CPX-351 Recommended for Approval by EMA Committee for 2 Types of AML

Jason M. Broderick

CPX-351, a fixed-combination of daunorubicin and cytarabine, has been recommended for approval by the European Medicines Agency’s Committee for Medicinal Products for Human Use for the treatment of adult patients with newly diagnosed therapy-related acute myeloid leukemia or AML with myelodysplasia-related changes.

Allen Yang, MD, PhD

CPX-351 (Vyxeos), a fixed-combination of daunorubicin and cytarabine, has been recommended for approval by the European Medicines Agency’s Committee for Medicinal Products for Human Use (CHMP) for the treatment of adult patients with newly diagnosed therapy-related acute myeloid leukemia (t-AML) or AML with myelodysplasia-related changes (AML-MRC).

The recommendation for approval is based on findings from 5 studies, including a pivotal phase III trial, which compared CPX-351 with traditional cytarabine and daunorubicin (7+3) for patients with newly diagnosed t-AML or AML-MRC. In the study, the median overall survival (OS) was 9.56 months (95% CI, 6.60-11.86) with CPX-351 versus 5.95 months (95% CI, 4.99-7.75) with 7+3, representing a 31% reduction in the risk of death (HR, 0.69;P= .005).

The European Commission will now review the CHMP recommendation and make a final decision on whether to approve CPX-351 for use in the European Union.

"Jazz is committed to bringing new and clinically meaningful treatment options to patients on a global basis, and we now look forward to bringing Vyxeos to adults with AML in the European Union," Allen Yang, MD, PhD, vice president, hematology/oncology therapeutic area head, and acting chief medical officer at Jazz Pharmaceuticals, the manufacturer of CPX-351, said in a statement.

"If approved by the European Commission, Vyxeos will become the first chemotherapy treatment option specifically for European patients with therapy-related AML or AML with myelodysplasia-related changes," added Yang.

CPX-351 is a liposomal bound coformulation of cytarabine and daunorubicin that delivers the two medications in a 5:1 molar ratio. The phase III trial consisted of 309 patients aged 60 to 75 who were stratified evenly between each arm into groups aged 60 to 69 (n = 198) or from 70 to 75 (n = 111). Patient characteristics were well-balanced between the 2 arms and groups.

Patients were randomized to receive CPX-351 (n = 153) or 7+3 (n = 156). In the first induction phase, CPX-351 was administered at a first induction dose of 100 u/m2on days 1, 3, and 5. In the 7+3 arm, cytarabine was given at 100 mg/m2daily for 7 days, followed by 60 mg/m2of daunorubicin on days 1, 2, and 3. In the second induction portion, CPX-351 was given at 100 u/m2on days 1 and 3 and in the 7+3 group cytarabine was given at 100 mg/m2daily for 5 days with 60 mg/m2of daunorubicin on days 1 and 2.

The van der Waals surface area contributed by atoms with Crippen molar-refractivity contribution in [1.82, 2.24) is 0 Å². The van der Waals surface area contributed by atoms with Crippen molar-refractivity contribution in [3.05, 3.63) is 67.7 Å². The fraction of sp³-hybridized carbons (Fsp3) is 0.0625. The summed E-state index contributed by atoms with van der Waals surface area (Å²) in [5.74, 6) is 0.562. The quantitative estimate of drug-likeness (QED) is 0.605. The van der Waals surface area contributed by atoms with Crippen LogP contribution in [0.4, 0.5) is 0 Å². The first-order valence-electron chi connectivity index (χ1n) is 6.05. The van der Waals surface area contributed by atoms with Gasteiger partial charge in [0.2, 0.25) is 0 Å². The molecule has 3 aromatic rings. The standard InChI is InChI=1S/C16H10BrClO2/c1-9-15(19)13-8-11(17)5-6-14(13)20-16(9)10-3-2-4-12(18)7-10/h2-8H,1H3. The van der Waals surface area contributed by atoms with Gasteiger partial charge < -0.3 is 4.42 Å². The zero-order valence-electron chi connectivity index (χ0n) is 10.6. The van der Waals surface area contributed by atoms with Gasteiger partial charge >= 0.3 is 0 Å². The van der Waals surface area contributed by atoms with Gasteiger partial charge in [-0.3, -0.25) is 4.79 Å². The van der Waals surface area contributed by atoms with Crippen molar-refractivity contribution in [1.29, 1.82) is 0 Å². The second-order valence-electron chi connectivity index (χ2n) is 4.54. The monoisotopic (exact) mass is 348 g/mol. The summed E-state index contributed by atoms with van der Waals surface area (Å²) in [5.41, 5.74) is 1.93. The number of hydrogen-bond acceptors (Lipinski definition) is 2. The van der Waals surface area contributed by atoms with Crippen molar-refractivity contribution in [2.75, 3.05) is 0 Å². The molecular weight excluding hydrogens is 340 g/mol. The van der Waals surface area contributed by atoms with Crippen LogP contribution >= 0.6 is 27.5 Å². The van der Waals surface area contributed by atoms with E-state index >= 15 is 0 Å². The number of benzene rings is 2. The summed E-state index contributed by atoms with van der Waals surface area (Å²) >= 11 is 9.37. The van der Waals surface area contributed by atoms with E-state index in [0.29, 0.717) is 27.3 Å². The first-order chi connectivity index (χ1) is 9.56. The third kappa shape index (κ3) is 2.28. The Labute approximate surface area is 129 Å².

The complete response (CR) or CR with incomplete platelet or neutrophil recovery (CRi) rate was 47.7% versus 33.3% for CPX-351 and 7+3, respectively (odds ratio [OR], 1.77; 95% CI, 1.11-2.81;P= .016). For CR alone, the rates were 37.3% for CPX-351 and 25.6% for 7+3 (P= .04).

At 12 months, the OS rate was 41.5% in the CPX-351 arm versus 27.6% in the 7+3 group. At 24 months, 31.1% of patients enrolled in the CPX-351 arm of the study remained alive compared with 12.3% with 7+3. The median event-free survival was 2.53 months (95% CI, 2.07-4.99) with CPX-351 compared with 1.31 months (95% CI, 1.08-1.64) with 7+3 (HR, 0.74;P= .021).

In an exploratory analysis of the phase III study for those with secondary, untreated AML, 34 of the 52 patients (65%) in the CPX-351 arm who proceeded to transplant remained alive after a median follow-up of 521 days. In the 7+3 arm, after 442 days of follow-up, 13 of 39 patients remained alive (33%).

From the time of transplant, the median OS was not reached in the CPX-351 arm versus 10.25 months for 7+3, representing a 54% reduction in the risk of death (HR, 0.46;P= .0046). Furthermore, 100 days after transplant, the rate of mortality from any cause was 53% lower in the CPX-351 arm versus 7+3.

The rates of grade 3 to 5 nonhematologic adverse events (AEs) were similar between the 2 arms. Common grade 3 to 5 AEs occurring in the 2 arms included febrile neutropenia (68% with CPX-351 vs 71% with 7+3), pneumonia (20% vs 15%), hypoxia (13% vs 15%), sepsis (9% vs 7%), hypertension (10% vs 5%), respiratory failure (7% each), fatigue (7% vs 6%), bacteremia (10% vs 2%), and ejection fraction decreased (5% each).

In the United States, the FDA approved CPX-351 in August 2017 for adult patients with newly diagnosed t-AML or AML-MRC. The approval came with a boxed warning advising against interchanging the medication with other daunorubicin- and/or cytarabine-containing products. The FDA also advised against using CPX-351 in patients with a history of serious hypersensitivity to daunorubicin, cytarabine, or any component of the formulation.

Reference:

Lancet JE, Uy GL, Cortes JE, et al. Final results of a phase III randomized trial of CPX-351 versus 7+3 in older patients with newly diagnosed high risk (secondary) AML.J Clin Oncol. 34, 2016 (suppl; abstr 7000).